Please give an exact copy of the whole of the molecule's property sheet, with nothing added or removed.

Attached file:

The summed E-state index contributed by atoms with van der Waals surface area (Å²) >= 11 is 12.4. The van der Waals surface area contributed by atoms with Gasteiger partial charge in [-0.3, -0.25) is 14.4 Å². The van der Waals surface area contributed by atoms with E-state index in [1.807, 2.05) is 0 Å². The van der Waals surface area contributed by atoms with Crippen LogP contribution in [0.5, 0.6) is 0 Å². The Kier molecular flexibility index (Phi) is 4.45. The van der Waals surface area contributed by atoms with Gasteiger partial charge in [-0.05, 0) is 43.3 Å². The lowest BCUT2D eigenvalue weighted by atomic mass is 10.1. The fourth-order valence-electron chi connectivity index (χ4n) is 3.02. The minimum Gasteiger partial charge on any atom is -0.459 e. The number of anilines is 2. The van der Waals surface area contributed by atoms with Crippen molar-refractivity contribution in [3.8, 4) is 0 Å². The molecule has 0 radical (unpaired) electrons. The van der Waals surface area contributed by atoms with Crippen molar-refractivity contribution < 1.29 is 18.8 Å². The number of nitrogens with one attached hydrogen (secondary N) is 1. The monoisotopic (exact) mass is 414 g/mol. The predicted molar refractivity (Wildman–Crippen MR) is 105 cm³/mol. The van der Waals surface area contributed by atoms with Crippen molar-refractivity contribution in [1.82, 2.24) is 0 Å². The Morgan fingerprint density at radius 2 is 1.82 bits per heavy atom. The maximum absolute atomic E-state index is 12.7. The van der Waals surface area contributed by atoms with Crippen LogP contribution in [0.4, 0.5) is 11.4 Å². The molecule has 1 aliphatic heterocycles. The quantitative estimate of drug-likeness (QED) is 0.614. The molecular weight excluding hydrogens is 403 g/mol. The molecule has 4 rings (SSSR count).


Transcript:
The summed E-state index contributed by atoms with van der Waals surface area (Å²) >= 11 is 12.4. The van der Waals surface area contributed by atoms with Gasteiger partial charge in [-0.3, -0.25) is 14.4 Å². The van der Waals surface area contributed by atoms with E-state index in [1.807, 2.05) is 0 Å². The van der Waals surface area contributed by atoms with Crippen LogP contribution in [0.5, 0.6) is 0 Å². The Kier molecular flexibility index (Phi) is 4.45. The van der Waals surface area contributed by atoms with Gasteiger partial charge in [-0.05, 0) is 43.3 Å². The lowest BCUT2D eigenvalue weighted by atomic mass is 10.1. The fourth-order valence-electron chi connectivity index (χ4n) is 3.02. The minimum Gasteiger partial charge on any atom is -0.459 e. The number of anilines is 2. The van der Waals surface area contributed by atoms with Crippen molar-refractivity contribution in [3.8, 4) is 0 Å². The molecule has 0 radical (unpaired) electrons. The van der Waals surface area contributed by atoms with Crippen molar-refractivity contribution < 1.29 is 18.8 Å². The number of nitrogens with one attached hydrogen (secondary N) is 1. The monoisotopic (exact) mass is 414 g/mol. The predicted molar refractivity (Wildman–Crippen MR) is 105 cm³/mol. The van der Waals surface area contributed by atoms with Crippen molar-refractivity contribution in [1.82, 2.24) is 0 Å². The Morgan fingerprint density at radius 2 is 1.82 bits per heavy atom. The maximum absolute atomic E-state index is 12.7. The van der Waals surface area contributed by atoms with Crippen LogP contribution in [0.4, 0.5) is 11.4 Å². The molecule has 1 aliphatic heterocycles. The quantitative estimate of drug-likeness (QED) is 0.614. The molecular weight excluding hydrogens is 403 g/mol. The molecule has 4 rings (SSSR count).